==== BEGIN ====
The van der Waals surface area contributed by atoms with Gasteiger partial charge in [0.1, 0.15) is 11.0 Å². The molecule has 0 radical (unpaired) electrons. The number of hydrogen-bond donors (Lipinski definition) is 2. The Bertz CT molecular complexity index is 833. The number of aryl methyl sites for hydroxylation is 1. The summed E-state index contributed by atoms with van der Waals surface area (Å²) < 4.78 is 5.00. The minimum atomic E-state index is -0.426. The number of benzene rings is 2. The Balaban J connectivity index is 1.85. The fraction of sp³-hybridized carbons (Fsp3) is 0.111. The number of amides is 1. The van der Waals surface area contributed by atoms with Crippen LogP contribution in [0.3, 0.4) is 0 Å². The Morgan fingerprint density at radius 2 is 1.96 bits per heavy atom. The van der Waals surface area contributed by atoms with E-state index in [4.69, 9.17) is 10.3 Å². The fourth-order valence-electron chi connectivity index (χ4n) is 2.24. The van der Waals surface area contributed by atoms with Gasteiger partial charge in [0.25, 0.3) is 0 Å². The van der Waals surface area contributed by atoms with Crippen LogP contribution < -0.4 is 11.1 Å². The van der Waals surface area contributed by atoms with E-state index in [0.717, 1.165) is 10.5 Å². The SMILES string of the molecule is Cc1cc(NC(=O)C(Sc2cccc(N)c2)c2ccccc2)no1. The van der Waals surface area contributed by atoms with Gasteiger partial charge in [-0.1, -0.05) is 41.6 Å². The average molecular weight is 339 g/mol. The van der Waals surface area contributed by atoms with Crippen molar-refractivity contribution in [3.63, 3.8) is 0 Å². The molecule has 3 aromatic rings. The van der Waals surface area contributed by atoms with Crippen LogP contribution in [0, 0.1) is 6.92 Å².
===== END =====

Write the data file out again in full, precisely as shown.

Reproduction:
The van der Waals surface area contributed by atoms with Gasteiger partial charge in [0.1, 0.15) is 11.0 Å². The molecule has 0 radical (unpaired) electrons. The number of hydrogen-bond donors (Lipinski definition) is 2. The Bertz CT molecular complexity index is 833. The number of aryl methyl sites for hydroxylation is 1. The summed E-state index contributed by atoms with van der Waals surface area (Å²) < 4.78 is 5.00. The minimum atomic E-state index is -0.426. The number of benzene rings is 2. The Balaban J connectivity index is 1.85. The fraction of sp³-hybridized carbons (Fsp3) is 0.111. The number of amides is 1. The van der Waals surface area contributed by atoms with Crippen LogP contribution in [0.3, 0.4) is 0 Å². The Morgan fingerprint density at radius 2 is 1.96 bits per heavy atom. The van der Waals surface area contributed by atoms with E-state index in [4.69, 9.17) is 10.3 Å². The fourth-order valence-electron chi connectivity index (χ4n) is 2.24. The van der Waals surface area contributed by atoms with Gasteiger partial charge in [0.25, 0.3) is 0 Å². The van der Waals surface area contributed by atoms with Crippen LogP contribution < -0.4 is 11.1 Å². The van der Waals surface area contributed by atoms with E-state index in [0.717, 1.165) is 10.5 Å². The SMILES string of the molecule is Cc1cc(NC(=O)C(Sc2cccc(N)c2)c2ccccc2)no1. The van der Waals surface area contributed by atoms with Gasteiger partial charge in [-0.1, -0.05) is 41.6 Å². The average molecular weight is 339 g/mol. The van der Waals surface area contributed by atoms with Crippen molar-refractivity contribution in [3.63, 3.8) is 0 Å². The molecule has 3 aromatic rings. The van der Waals surface area contributed by atoms with Crippen LogP contribution in [0, 0.1) is 6.92 Å².